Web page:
Thursday, January 26, 2006

Distributed staring

You know the distributed computing projects? People all around the net can contribute some of their computers' unused processing power to searching for extra-terrestrial radio signals or modelling complex proteins, just to mention two of the more well-known projects. Typically, you install a screen saver that starts crunching numbers for the project every time your computer goes idle.

Now, NASA is preparing to use the distributed global participation model to process the sample collection gels from the Stardust mission: you know, the comet tail thing. But this time, it's not computing power they want: they need eyesight and brain power!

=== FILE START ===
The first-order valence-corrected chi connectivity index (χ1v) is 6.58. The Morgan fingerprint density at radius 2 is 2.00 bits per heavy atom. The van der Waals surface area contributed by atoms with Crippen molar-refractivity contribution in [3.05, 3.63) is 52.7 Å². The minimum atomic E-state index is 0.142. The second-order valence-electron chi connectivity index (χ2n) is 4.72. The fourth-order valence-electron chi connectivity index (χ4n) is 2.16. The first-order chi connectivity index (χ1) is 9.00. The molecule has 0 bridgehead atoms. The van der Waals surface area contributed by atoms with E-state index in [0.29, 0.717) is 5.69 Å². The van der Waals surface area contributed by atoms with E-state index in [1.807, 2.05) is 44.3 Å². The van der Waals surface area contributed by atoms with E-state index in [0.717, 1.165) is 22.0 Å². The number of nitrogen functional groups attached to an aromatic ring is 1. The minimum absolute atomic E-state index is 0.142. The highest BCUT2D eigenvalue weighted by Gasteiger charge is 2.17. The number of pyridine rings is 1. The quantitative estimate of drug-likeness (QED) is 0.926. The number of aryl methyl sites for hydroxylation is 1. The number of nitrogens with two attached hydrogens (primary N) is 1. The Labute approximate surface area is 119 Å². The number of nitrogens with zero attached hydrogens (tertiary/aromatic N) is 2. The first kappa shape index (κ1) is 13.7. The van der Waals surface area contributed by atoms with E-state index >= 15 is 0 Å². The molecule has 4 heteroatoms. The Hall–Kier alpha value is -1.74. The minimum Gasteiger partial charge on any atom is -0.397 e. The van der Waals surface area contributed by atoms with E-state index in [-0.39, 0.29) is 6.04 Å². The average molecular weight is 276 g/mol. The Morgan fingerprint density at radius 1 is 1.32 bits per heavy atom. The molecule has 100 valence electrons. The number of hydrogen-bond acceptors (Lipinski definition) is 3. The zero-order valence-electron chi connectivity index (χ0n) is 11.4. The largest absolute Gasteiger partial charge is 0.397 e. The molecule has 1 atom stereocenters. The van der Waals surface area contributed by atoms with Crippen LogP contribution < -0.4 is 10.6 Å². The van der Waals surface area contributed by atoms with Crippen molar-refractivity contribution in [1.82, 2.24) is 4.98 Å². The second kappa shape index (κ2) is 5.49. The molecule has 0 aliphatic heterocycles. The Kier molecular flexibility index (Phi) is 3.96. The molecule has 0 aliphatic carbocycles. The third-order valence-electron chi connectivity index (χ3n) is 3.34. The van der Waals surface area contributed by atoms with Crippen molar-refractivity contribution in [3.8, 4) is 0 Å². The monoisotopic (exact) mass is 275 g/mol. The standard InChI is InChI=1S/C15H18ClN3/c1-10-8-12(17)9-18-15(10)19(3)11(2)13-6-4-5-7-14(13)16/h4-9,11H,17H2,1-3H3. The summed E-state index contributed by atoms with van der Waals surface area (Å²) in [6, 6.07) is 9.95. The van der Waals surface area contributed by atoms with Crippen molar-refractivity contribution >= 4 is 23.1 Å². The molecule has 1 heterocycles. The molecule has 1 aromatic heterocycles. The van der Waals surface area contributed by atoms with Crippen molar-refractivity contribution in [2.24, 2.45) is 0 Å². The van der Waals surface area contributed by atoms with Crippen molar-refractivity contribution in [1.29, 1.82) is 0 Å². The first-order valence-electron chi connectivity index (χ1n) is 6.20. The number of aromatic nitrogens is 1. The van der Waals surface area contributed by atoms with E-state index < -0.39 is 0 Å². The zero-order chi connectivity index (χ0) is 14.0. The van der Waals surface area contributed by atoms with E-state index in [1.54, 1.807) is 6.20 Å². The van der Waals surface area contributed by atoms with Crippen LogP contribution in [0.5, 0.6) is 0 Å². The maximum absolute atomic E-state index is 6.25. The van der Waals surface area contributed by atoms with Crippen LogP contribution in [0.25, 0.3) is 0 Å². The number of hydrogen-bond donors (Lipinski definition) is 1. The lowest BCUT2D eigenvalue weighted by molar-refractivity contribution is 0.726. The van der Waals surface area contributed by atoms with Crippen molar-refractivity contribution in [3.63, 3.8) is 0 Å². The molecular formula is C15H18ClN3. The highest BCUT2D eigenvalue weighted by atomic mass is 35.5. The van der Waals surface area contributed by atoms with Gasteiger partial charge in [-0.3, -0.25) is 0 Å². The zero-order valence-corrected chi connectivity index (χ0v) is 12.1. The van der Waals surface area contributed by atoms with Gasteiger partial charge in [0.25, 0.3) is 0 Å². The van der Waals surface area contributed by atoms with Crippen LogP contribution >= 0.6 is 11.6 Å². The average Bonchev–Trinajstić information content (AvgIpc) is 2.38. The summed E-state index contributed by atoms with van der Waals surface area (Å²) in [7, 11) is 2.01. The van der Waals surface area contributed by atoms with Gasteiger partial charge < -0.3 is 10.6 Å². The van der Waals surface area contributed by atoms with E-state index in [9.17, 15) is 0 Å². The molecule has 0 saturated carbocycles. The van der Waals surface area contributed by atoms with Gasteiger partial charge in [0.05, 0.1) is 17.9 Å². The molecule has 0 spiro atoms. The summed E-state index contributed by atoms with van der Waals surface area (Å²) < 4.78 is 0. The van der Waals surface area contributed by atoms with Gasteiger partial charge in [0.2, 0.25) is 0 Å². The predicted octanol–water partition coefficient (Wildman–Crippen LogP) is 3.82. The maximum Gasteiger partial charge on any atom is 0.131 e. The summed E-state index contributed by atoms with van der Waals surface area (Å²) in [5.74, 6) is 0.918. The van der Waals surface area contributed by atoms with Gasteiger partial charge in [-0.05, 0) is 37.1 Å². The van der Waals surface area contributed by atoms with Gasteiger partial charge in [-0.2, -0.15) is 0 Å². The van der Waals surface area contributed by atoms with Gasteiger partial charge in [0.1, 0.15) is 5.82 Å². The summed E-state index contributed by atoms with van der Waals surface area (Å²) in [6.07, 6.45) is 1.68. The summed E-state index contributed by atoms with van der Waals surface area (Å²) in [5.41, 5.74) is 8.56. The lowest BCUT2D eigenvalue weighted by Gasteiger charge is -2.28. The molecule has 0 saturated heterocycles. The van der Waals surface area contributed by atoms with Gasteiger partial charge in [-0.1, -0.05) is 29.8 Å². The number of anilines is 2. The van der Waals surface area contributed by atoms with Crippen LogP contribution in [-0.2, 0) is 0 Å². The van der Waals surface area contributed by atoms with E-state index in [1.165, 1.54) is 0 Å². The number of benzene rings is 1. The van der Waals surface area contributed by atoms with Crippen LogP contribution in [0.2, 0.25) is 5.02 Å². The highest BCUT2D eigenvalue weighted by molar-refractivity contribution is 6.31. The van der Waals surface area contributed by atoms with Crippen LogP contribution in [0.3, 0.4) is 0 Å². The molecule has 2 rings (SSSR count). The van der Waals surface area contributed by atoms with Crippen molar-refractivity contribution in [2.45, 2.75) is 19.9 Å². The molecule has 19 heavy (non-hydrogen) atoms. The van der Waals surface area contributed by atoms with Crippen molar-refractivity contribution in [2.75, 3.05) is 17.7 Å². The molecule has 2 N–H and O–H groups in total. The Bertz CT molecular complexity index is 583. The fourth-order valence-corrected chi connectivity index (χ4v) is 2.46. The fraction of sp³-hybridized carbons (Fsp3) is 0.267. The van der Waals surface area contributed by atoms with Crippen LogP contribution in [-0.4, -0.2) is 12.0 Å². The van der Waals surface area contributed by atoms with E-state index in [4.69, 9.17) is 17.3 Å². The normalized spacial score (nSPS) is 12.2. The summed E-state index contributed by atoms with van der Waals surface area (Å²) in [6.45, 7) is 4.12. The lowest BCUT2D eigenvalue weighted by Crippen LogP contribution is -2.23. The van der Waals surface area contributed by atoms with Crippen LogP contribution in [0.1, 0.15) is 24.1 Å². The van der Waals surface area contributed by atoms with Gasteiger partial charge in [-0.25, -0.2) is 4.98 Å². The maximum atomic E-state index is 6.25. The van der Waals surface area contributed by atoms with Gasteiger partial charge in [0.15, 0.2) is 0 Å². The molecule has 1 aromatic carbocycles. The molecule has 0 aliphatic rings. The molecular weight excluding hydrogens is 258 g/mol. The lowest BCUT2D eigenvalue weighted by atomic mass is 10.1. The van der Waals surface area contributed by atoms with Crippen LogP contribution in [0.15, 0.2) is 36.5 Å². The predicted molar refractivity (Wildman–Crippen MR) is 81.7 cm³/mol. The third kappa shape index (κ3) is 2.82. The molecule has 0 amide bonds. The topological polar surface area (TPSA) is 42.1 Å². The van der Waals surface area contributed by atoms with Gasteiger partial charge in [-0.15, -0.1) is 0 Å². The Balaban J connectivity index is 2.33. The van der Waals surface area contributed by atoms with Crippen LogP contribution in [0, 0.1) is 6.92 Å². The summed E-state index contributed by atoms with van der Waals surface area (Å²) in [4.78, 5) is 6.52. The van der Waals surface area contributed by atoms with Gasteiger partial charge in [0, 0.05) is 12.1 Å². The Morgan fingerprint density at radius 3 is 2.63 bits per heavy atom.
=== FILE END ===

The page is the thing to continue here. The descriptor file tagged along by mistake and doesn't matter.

Apparently, there are no image analysis algorithms good enough to distinguish between random noise and cracks in the aerogel on one hand, and grains of interstellar dust and their impact tunnels on the other. But with a few minutes' training, any kid can do this easily and accurately. So the Stardust people are photographing the dust collection gels bit by bit through a microscope to send the pics around volunteers on the net. If enough people report a dust particle on a particular photograph, then bingo.

Here's a webcam showing the clean room where the sample gels are kept and studied. And here's where you sign up for staring duty!

[Via Go digital. More blog entries about , , , , ; , , .]


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